The direction that Chris’s scientific activities took clearly illustrates how he understood the role of researchers in our society. He recognized that it is a great privilege to have the opportunity to follow one’s own creativity and that it is important to direct these efforts toward goals that could benefit the welfare of people. He thus divided his time between doing research and building a network of connections with the different sectors of our society. In so doing, he took the role of ambassador for the field of protein misfolding and aggregation, devoting a significant fraction of his time to traveling and giving lectures, which was an activity that he particularly enjoyed. His talks were inspiring both for other scientists and for members of the general public, as he was able to articulate wonderfully both the basic science and its impact and to establish a close connection with his audience.
Perhaps the greatest achievement of Chris, however, has been in promoting other people, as he was a uniquely inspiring and dedicated mentor. Time and again, we heard from people how transformational their encounters with Chris were. Despite being very busy, he always devoted his undivided attention to the person in front of him and spent what seemed as all the time in the world with them. Most remarkably, he did so completely independently of the seniority of the people concerned, from the janitors and gardeners of St John’s College, at which he had been Master for 12 years, to Nobel prize winners and members of the royal family, whom he also hosted for visits at St John’s College. His ability to help people understand their own talents and strengths, as well as the route to fulfilling them, resulted in some 100 of his former students and postdocs taking up independent positions at academic institutions in all parts of the world. He always thought that his success was inextricably linked to that of the people that worked with him.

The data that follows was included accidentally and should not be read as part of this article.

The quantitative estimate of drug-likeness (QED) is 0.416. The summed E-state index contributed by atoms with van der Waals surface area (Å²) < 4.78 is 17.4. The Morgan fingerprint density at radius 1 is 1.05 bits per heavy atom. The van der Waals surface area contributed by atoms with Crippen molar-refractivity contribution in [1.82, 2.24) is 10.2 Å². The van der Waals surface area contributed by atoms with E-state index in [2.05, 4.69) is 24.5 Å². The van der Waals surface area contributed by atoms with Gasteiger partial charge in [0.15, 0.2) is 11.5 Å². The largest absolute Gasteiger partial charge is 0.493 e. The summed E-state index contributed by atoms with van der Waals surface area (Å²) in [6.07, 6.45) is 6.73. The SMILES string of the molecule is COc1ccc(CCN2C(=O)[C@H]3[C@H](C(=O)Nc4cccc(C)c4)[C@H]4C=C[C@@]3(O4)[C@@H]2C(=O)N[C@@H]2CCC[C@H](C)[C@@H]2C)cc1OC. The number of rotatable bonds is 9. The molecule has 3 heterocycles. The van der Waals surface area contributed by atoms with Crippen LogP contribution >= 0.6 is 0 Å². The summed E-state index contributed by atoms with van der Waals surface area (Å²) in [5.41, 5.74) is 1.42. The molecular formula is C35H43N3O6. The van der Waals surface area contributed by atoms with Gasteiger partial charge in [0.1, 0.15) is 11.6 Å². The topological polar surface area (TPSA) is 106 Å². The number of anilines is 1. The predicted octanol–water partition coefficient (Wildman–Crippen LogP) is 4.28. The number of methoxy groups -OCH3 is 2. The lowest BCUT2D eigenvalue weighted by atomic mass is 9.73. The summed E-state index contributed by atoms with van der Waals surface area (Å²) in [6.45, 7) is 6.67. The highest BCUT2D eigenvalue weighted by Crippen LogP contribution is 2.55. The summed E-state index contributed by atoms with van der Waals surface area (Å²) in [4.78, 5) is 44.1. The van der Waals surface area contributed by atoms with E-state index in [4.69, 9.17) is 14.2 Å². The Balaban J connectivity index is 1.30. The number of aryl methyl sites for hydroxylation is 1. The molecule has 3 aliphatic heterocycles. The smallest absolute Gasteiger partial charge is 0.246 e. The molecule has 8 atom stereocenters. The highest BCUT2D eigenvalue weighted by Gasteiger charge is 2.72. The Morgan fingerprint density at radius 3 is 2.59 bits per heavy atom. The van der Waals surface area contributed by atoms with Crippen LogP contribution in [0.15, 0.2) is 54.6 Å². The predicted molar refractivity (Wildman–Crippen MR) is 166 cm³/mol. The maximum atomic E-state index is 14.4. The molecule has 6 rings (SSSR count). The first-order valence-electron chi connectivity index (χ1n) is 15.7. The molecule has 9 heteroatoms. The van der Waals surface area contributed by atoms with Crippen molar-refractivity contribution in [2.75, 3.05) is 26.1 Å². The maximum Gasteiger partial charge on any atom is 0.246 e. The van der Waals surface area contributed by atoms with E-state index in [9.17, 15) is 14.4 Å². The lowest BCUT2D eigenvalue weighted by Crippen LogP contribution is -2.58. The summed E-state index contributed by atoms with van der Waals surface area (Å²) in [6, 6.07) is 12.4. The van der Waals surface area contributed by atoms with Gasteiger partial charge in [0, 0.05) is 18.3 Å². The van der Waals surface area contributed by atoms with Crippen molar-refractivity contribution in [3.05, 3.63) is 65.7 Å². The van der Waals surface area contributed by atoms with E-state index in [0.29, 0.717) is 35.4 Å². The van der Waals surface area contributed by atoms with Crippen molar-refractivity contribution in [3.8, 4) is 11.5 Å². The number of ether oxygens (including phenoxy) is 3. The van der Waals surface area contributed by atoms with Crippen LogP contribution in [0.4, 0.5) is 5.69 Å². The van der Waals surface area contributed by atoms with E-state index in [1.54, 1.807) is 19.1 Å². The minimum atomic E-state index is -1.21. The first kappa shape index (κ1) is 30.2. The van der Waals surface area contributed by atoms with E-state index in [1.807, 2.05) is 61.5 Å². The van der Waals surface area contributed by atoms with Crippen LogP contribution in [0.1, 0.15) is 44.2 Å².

Chris has been an inspiring figure for generations of scientists. With his unique kindness and attention, and his ability to provide stability and confidence, he has touched and transformed the lives of so many of those who had the opportunity to meet him through mentoring, advice, inspiration and above all else his enduring passion for science and its ability to solve major societal problems.
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Knowles, T.P.J., Vendruscolo, M. Chris Dobson (1949–2019). Nat Chem Biol 16, 105 (2020). https://doi.org/10.1038/s41589-019-0456-6